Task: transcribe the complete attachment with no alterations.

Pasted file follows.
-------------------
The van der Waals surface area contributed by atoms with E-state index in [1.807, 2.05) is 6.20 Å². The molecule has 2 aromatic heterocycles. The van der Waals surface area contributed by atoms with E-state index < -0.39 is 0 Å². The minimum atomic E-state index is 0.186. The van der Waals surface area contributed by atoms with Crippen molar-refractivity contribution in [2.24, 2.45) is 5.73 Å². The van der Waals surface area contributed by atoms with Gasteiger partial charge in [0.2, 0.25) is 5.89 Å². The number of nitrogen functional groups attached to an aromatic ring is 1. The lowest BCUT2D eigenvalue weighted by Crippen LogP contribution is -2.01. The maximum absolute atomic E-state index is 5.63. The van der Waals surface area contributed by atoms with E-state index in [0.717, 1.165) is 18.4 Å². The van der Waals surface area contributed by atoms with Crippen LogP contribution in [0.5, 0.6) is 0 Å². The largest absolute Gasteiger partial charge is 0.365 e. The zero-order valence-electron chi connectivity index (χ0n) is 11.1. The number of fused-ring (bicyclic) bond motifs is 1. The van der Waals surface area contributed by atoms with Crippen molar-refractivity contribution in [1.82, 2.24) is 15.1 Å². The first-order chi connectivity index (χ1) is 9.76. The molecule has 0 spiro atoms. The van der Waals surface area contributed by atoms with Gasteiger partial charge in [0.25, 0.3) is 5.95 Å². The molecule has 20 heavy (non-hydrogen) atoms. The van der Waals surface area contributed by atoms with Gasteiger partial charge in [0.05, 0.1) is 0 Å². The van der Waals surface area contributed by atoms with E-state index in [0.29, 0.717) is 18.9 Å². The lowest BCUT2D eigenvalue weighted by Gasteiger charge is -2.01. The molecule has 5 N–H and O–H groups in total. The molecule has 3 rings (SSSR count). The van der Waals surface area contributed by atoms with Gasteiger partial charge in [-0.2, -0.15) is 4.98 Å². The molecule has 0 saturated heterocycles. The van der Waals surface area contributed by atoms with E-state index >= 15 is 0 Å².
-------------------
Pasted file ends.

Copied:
The van der Waals surface area contributed by atoms with E-state index in [1.807, 2.05) is 6.20 Å². The molecule has 2 aromatic heterocycles. The van der Waals surface area contributed by atoms with E-state index < -0.39 is 0 Å². The minimum atomic E-state index is 0.186. The van der Waals surface area contributed by atoms with Crippen molar-refractivity contribution in [2.24, 2.45) is 5.73 Å². The van der Waals surface area contributed by atoms with Gasteiger partial charge in [0.2, 0.25) is 5.89 Å². The number of nitrogen functional groups attached to an aromatic ring is 1. The lowest BCUT2D eigenvalue weighted by Crippen LogP contribution is -2.01. The maximum absolute atomic E-state index is 5.63. The van der Waals surface area contributed by atoms with E-state index in [0.717, 1.165) is 18.4 Å². The van der Waals surface area contributed by atoms with Crippen LogP contribution in [0.5, 0.6) is 0 Å². The largest absolute Gasteiger partial charge is 0.365 e. The zero-order valence-electron chi connectivity index (χ0n) is 11.1. The number of fused-ring (bicyclic) bond motifs is 1. The van der Waals surface area contributed by atoms with Crippen molar-refractivity contribution in [1.82, 2.24) is 15.1 Å². The first-order chi connectivity index (χ1) is 9.76. The molecule has 0 spiro atoms. The van der Waals surface area contributed by atoms with Gasteiger partial charge in [0.25, 0.3) is 5.95 Å². The molecule has 20 heavy (non-hydrogen) atoms. The van der Waals surface area contributed by atoms with Gasteiger partial charge in [0.05, 0.1) is 0 Å². The van der Waals surface area contributed by atoms with E-state index in [0.29, 0.717) is 18.9 Å². The lowest BCUT2D eigenvalue weighted by Gasteiger charge is -2.01. The molecule has 5 N–H and O–H groups in total. The molecule has 3 rings (SSSR count). The van der Waals surface area contributed by atoms with Gasteiger partial charge in [-0.2, -0.15) is 4.98 Å². The molecule has 0 saturated heterocycles. The van der Waals surface area contributed by atoms with E-state index >= 15 is 0 Å².